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Lilliputian ‘cue joint wins big with moist, slow-smoked meats and savory sides.

Little Miss BBQ is one smoking hot mama. Drive past the tiny one-room restaurant during business hours and you’ll likely spy a long line of hungry patrons-to-be outside, their fingers figuratively crossed in hopes of deterring the now-familiar “sold out” sign.
And this is in 114-degree heat, mind you. Such is the mastery that Scott and Bekke Holmes – who made waves in the Valley’s amateur competition scene before going pro last spring – have over the human palate. Smoked over white oak and served by the pound, on a bun, or plated with two sides, the mouthwatering meats of Little Miss BBQ don’t just constitute great barbecue – it’s some of the tastiest grub in town, period.

Pulled pork ($10.50/lb) is the prizewinning swine of the stable. The fork-tender meat is plenty palatable solo, and even better paired with plump house-made sausage in The Jefe ($9), a sandwich of impressive girth stacked with briny pickle slices and jalapeño on a yeasty wine bun. Fall-off-the-bone pork ribs ($13.50/lb) are similarly appealing. “Oh my God, these are the best I’ve ever had,” my dining companion moaned as she gnashed at the last tiny bits of flesh clinging to the bone. The Holmeses’ multi-hour smoking process imbues the pork with a strong woodsy flavor, while dry rub spices make for a Texas-style taste-feel that’s robust with a peppery finish. Condiments are highly unnecessary for these babies, though tangy house-made mustard and spicy-sweet sauces elevate drier meats such as beef short ribs ($18.50/lb). Crusted with a thick outer skin of spices and char, these ruler-size ribs were pleasant yet tough enough to be a chore.
pork spare ribs and pulled pork
In contrast, the popular “fatty” brisket ($18/lb) is so buttery that it practically dissolves on contact with the tongue. About halfway through the cooking process, brisket often “stalls” at the same temperature for hours. The trick to melt-in-your-mouth ‘cue is pushing through this lull and leaving the meat in the smoker until its collagen softens, something the Holmeses understand well. Though expertly prepared, the “lean” brisket option has a parched, less pleasing texture than its fatty brethren.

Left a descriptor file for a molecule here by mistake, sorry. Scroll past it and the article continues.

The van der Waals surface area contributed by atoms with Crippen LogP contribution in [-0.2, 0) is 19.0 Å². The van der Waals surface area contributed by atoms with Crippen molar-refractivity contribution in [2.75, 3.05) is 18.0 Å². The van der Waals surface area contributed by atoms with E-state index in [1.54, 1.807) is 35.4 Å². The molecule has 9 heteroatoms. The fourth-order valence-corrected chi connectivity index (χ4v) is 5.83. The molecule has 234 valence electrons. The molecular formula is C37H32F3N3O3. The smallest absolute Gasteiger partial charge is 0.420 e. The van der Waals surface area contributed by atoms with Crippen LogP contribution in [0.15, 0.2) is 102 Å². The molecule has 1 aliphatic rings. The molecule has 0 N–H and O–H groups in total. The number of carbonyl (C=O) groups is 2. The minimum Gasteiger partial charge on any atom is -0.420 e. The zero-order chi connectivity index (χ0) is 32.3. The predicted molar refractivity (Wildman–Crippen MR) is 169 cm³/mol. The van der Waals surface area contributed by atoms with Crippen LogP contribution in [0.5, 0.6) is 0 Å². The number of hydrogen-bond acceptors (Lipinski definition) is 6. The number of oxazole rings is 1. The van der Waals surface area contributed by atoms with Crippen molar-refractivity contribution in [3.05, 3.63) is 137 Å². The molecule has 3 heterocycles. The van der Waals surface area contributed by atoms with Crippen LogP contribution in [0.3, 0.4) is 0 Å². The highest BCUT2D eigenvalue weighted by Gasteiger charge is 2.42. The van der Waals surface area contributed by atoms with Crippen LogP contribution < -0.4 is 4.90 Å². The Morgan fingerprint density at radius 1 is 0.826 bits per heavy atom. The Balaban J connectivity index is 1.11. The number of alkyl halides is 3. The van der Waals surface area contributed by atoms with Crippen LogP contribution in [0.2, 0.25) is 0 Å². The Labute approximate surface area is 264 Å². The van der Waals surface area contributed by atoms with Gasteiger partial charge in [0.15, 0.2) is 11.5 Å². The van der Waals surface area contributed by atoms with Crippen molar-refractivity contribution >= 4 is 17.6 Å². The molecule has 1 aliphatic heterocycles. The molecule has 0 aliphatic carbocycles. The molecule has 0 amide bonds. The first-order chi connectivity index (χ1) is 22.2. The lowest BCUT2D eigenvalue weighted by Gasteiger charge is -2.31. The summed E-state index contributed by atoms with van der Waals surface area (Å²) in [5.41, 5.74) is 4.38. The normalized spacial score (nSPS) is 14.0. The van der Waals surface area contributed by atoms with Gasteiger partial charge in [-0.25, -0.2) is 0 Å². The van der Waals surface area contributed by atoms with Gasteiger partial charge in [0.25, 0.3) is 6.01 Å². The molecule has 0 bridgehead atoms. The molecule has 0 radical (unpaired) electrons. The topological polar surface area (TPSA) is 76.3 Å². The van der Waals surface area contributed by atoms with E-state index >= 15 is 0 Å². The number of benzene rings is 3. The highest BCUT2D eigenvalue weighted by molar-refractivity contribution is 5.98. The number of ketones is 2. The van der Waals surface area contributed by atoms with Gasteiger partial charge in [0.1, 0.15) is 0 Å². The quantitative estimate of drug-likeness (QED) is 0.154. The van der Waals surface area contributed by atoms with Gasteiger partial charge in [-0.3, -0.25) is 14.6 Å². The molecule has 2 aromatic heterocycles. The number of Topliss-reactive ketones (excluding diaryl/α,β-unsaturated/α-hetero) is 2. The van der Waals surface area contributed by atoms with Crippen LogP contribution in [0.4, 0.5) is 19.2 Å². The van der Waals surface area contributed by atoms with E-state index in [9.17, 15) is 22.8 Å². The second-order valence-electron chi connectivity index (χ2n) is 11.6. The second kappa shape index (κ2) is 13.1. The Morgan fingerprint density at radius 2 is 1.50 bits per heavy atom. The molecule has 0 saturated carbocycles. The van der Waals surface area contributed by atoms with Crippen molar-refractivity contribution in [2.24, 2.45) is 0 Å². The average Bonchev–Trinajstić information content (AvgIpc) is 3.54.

Turkey is a second-class citizen in the barbecue world, yet Little Miss BBQ’s version sold out before noon on all but one of my visits. Lightly smoked and dipped in natural juices, the bird is best enjoyed on a two-item plate ($15) with one of the richer meats, crisp and tangy coleslaw and savory grits. Creamy with a delightful after-kick, the cheesy jalapeño-studded hominy is the standout among four side dishes ($2 small/$4 pint).

Dessert maven Tracy Dempsey’s pies-in-a-jar are a pleasant end to the feast, though I preferred the richness of coconut crème to Dempsey’s stridently sweet peanut butter and chocolate confection ($6-$7 each).

Tucked in an industrial area between auto body shops and the occasional gentleman’s club, Little Miss BBQ barely qualifies as a sit-down restaurant. But the lack of square footage hasn’t deterred its cult following. The Holmeses’ fatty brisket is a competition barbecuer’s dream and the ribs slide off the bone. Little Miss may be tiny, but it’s a meaty force to be reckoned with.